I will be presenting my PhD research exploring whether or not a process of reverse eco-socialisation occurs between primary school children (aged between eight and 11 years old) and their parents in the family home, following Key Stage Two environmental education delivered in school. I will be exploring environmental and relational factors that might underpin the process and potential 'strategies of influence' used by children.
I am an ESRC White Rose 1st year PhD student at Sheffield University Management School, UK. My PhD is supervised by Dr Caroline Oates, Dr Mark Blades and Dr Panayiota Alevizou in collaboration with Project Earth Rock. My research interests include eco-socialisation, environmental education and environmental psychology. My previous research has studied reductions in meat consumption and sustainable alternatives to conventional meat, exploring perceptions to lab-grown meat, edible insects and meat substitutes. I am currently working on a revised manuscript for the British Food Journal with Dr Rosie Robison from the Global Sustainability Institute in Cambridge, UK.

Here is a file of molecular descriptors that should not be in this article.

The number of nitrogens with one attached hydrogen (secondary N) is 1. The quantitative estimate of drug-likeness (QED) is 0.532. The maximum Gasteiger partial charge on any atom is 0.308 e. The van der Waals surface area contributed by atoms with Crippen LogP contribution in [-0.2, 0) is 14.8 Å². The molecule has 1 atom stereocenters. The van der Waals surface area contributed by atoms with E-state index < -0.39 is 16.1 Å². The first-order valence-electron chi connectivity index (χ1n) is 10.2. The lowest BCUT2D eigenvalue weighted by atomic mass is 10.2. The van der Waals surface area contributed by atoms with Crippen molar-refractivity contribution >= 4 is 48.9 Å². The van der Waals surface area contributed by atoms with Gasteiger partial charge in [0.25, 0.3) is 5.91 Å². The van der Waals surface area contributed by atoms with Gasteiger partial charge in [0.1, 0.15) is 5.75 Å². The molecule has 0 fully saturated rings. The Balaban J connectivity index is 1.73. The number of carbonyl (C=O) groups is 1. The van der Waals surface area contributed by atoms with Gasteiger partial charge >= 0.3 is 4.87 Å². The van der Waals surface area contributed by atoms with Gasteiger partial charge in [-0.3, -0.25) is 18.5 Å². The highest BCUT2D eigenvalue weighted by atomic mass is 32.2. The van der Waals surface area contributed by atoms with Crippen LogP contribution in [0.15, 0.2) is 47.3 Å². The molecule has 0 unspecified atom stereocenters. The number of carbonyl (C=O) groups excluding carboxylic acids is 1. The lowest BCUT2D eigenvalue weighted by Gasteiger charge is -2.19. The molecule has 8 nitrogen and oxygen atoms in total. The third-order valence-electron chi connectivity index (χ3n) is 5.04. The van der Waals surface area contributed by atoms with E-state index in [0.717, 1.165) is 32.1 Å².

Suzanna J. Opree
Promoting goods and the good life
This presentation will focus on two studies, both of which are built on the premise that advertisers use certain cues to sell goods and services to children. The first study is a 2018 content analysis of the materialistic cues in Dutch child-directed television commercials: What strategies do advertisers use to inspire children to long for evermore products? A distinction is made between cues that simply foster longing, cues that suggest that goods bring happiness, popularity, and success, and cues that cater to identity building. The second study (Opree et al, 2016; see below) will be touched upon only briefly to demonstrate that the mere use of these cues can affect children’s perceived well-being and happiness.
Suzanna J. (Sanne) Opree is Senior Assistant Professor of Quantitative Research Methods in the Department of Media and Communication at the Erasmus School of History, Culture, and Communication at the Erasmus University Rotterdam. Sanne’s research line, “The good(s) life,” focuses on the effect of advertising and commercial media on youth’s materialism and well-being, and transcends the displinary boundaries of communication science, marketing, and psychology.
Environmental reverse socialization: A conceptual model incorporating evidence from India
This presentation will discuss conceptual model development of the environmental reverse socialisation process on the basis of existing literature and extend the model incorporating empirical evidence from my research in India.